How to get married in Japan? Good question! Especially if you want the marriage to be legal. Well, if you are visiting Japan for a ceremony, and have registered your marriage at home, you don’t need to worry about this. However, if you live in Japan, or really want to have the marriage license processed in Japan, you will need to follow a few steps. It can be daunting, but it CAN be done! Yay!
As you probably know by now, weddings in Japan are not legalized during the ceremony itself, as opposed to weddings in the west. As with the lucky couple in the photograph, some places will make a ceremonial certificate to sign on the day. But this is not legally binding.
This involves the couple going to the ward office (city hall) to complete a 婚姻届 “Kon-in Todoke” (the request for the registration of marriage). This is the easy part. Before you can go to the city hall to do this, you need to go to your embassy to get an affidavit/affirmation of no impediment to marry, which requires the preparation of a number of documents, and a small fee.
Please note, the following information is based on research with the British Embassy in Tokyo. Please be sure to check with your own embassy before proceeding. That said, since Japanese law prevails here, the process is likely to be similar from embassy to embassy.
How to get married in Japan – First, Preparation of Documents
Prepare an “Affirmation or Affidavit of marital status” form prior to attending the Consular section. This certifies that there is no impediment to getting married.
- affidavit – religious oath
- affirmation – non-religious declaration
These are downloadable from the embassy website, and can be typed in the word document or handwritten on the PDF version.
NOTE: You must print the forms as a double-sided document. If you don’t do this you will have to pay a notarial fee to “unite” the two pages. Failure to present a “united” document may result in the Japanese authorities refusing to accept it.
DOUBLE NOTE: DON’T SIGN IT YET. IT MUST BE SIGEND IN FRONT OF THE CONSULAR OFFICER AT THE EMBASSY!
- Original UK Passport
- Official ID with current address (residence card/driving license. Utilities bill or bank statement issued in the last three months can also be accepted.
- Naturalised citizens will require their naturalisation or registration certificate.
- If you have changed your name, you will require the original deed poll.
- Widows and Widowers will need the original death certificate of their deceased spouse; failing that a certified copy will suffice.
- For divorcees – the original or certified copy of the decree absolute/annulment papers.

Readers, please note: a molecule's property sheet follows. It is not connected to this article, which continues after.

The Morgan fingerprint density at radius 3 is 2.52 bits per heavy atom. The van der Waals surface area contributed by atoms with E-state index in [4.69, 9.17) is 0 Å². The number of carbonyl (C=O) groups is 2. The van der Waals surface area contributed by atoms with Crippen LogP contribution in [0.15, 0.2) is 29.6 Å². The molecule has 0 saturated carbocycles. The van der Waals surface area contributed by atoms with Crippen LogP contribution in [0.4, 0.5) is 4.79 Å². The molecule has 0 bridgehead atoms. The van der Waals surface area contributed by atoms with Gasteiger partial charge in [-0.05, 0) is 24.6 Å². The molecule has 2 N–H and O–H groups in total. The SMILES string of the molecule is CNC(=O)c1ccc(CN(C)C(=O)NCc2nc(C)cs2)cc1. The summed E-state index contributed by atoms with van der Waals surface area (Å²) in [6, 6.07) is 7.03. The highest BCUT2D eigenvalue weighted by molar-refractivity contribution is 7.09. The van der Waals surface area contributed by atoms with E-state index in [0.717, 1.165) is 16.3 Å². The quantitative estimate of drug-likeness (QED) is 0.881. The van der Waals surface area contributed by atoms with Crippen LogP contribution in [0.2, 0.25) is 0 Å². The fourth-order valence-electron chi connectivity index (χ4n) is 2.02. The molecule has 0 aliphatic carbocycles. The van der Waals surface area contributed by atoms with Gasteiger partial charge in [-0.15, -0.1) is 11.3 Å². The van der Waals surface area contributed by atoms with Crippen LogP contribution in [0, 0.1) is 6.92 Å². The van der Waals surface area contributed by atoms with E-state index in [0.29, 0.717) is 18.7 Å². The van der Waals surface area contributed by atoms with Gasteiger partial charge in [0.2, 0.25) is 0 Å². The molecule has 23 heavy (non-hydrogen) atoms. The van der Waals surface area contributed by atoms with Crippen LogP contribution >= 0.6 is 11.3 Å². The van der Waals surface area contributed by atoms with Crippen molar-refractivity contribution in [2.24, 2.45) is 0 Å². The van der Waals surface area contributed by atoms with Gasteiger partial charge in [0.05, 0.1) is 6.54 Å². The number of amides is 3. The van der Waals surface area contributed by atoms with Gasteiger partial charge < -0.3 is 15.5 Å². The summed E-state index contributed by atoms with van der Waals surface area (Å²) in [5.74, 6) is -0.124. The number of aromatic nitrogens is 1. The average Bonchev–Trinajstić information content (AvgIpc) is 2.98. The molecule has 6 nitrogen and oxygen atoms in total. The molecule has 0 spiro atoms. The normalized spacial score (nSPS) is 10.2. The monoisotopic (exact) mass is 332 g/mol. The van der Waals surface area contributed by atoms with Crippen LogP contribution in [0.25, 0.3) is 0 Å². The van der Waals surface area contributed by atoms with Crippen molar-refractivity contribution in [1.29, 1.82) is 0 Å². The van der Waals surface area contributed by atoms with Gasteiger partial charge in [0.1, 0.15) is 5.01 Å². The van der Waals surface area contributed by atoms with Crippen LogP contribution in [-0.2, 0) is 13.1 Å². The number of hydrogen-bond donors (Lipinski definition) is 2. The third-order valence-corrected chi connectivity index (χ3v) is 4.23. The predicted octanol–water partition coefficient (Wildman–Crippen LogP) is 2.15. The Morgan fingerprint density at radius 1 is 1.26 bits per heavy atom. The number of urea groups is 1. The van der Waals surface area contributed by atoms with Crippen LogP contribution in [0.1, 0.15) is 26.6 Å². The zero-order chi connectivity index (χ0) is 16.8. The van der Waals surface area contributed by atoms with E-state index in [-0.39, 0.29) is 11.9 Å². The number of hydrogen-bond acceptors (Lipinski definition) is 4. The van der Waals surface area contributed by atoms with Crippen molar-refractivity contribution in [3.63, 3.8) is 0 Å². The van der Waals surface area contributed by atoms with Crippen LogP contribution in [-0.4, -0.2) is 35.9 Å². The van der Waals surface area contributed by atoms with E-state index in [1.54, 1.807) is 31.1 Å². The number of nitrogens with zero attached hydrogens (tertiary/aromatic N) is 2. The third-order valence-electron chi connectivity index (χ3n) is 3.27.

- You will also need the original or certified copy of your birth certificate for the municipal office. The embassy can process the documents without it, but it will be required on the Japanese side.
- Pay £50 or the current Yen equivalent. Note, this fee is for each set of documents, not each couple. If both the bride and the groom are British, it will be double.
- For documents written in any language other than English or Japanese, you will need to submit an official translation along with the original.
Check with the municipal office how far in advance you will need to obtain the Affidavit/Documents. Most Municipal offices will only accept documents that were issued by the embassy within a certain time frame prior to submission.
SECOND: Make an appointment with the Consular Section at the Embassy before you visit. Ensure this is within the time frame stipulated by the municipal office.
THIRD: Visit the embassy – only the British national need do so. If all the documents are correct, and you pay the fee, they should be able to process the document in about 30 minutes or so.
Finally: Once you have the no-impediment document from the embassy, you are nearly done! The only thing left to do is go to the Municipal office, where you need to fill in a 婚姻届 “Kon-in Todoke” (the request for the registration of marriage).
Hand this in along with your:
- passport – copy
- alien registration card – not requested officially, but have it just in case
- certificate of no impediment (from the embassy)
- birth certificate
Note, it might be slightly different from office to office, so you need to check with them first – as in step one.
If all the documents are present and correct, it can be signed off on the same day, and you will be legally married.
Disclaimer: This article was compiled based on our own experiences and from research. It is correct to the best of our knowledge as of May 2018. It therefore goes without out saying, as with all legal stuff, be sure to check with your embassy and municipal authorities before embarking on your wedding.